Tine Fischer, the founder and CEO of CPH:DOX, will depart her post after this year’s festival to become the new director of the National Film School of Denmark from May 2021.
Fischer will continue to spearhead the 18th edition of CPH:DOX, with its new dates of April 21-May 2.
Fischer said, “Needless to say, it’s been a difficult decision for me to leave the festivals. I founded CPH:DOX in 2003, and in collaboration with amazing colleagues and partners from all over the world I have spent almost my entire adult life growing the festival to become what it is today.
“I’m confident that CPH:DOX will continue to play an important role as a leading festival in a vibrant global documentary community in the years to come. The role of film festivals is changing as we speak, just as I see the role of film schools undergoing a parallel renewal.”
The umbrella organisation Copenhagen Film Festivals will now start the process of appointing a new festival director to head CPH:DOX, sister fiction festival CPH PIX and children’s event Buster.
Under Fischer’s leadership, CPH:DOX grew from 14,000 admissions in its first year to 114,000 admissions in 2019. DOX formerly ran in late autumn before moving to spring with its 2017 event. In 2018, Fischer took the reins of the combined organisation of DOX, PIX and Buster.
CPH:DOX is known for its strong industry programming including CPH:Conference, CPH:Forum and CPH:Lab, as well as a public-facing event that embraces music and art alongside film. The festival made waves in 2020 by successfully pivoting to a digital-only event due to the pandemic lockdown, with only a week’s notice.
At the National Film School, she inherits a tumultuous situation. The school’s former director, producer Vinca Wiedemann, stepped down from her post in late November 2019 after a week-long student strike in protest at changes to the curriculum which included a reduction in the number of students the Copenhagen-based school accepts each year and the change in the qualification from a vocational diploma to a bachelor’s degree.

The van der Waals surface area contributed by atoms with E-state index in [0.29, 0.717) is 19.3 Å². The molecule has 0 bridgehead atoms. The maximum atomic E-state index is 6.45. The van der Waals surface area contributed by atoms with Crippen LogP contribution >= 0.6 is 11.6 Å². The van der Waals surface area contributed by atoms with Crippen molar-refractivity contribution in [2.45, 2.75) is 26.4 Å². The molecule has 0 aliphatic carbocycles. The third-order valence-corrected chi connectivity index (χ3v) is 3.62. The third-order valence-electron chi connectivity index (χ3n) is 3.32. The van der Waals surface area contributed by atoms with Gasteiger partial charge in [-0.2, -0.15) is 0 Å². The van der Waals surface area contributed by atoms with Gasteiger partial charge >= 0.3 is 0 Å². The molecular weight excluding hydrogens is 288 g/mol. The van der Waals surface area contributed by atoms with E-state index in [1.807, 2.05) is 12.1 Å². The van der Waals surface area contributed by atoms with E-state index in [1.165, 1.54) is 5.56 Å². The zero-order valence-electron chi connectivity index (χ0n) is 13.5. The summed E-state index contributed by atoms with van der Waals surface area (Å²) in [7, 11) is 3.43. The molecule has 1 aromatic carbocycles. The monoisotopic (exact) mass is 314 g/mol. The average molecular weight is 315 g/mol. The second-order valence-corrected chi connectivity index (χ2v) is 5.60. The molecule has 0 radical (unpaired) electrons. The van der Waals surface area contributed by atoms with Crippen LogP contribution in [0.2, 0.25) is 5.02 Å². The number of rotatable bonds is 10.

The entire student body of 96 students went on strike, arguing that the revised curriculum would include too little practical learning. They were also upset at the dismissal of Arne Bro, long-time head of the school’s documentary programme.
Wiedemann had been director of the school from March 2014 until November 2019. In addition to the 96 striking students, a public petition calling for Wiedemann’s departure was signed by more than 900 people, including leading Danish filmmakers and school alumni.
Since Wiedemann’s departure, Bo Damgaard, director of Danish national film fund FilmFyn, has been serving as acting principal. Damgaard had been chairman of the board of the Danish Film Institute and has worked extensively as a TV producer and programme manager for Danish TV channel TV2.
Founded in 1966, the School is Denmark’s only state-funded higher-education film and TV institution. Its alumni include Lars von Trier, Lone Scherfig, Susanne Bier, Thomas Vinterberg and Niels Arden Oplev.
Fischer previously worked at the Danish Film Institute and also has been involved in the contemporary art scene as a partner in the art gallery Andersen_s Contemporary and as the curator of exhibitions focusing on art-based film practices.
In 2009 Fischer graduated from the European producers program EAVE. She is the owner of the Fischer Film production company and has produced Accidentes Gloriosos by Mauro Andrizzi and Marcus Lindeen and the art-film web project Little Sun with Icelandic artist Olafur Eliasson; she was also executive producer on Killing Strangers, La Ultima Pelicula, Solecito and Stranded In Canton.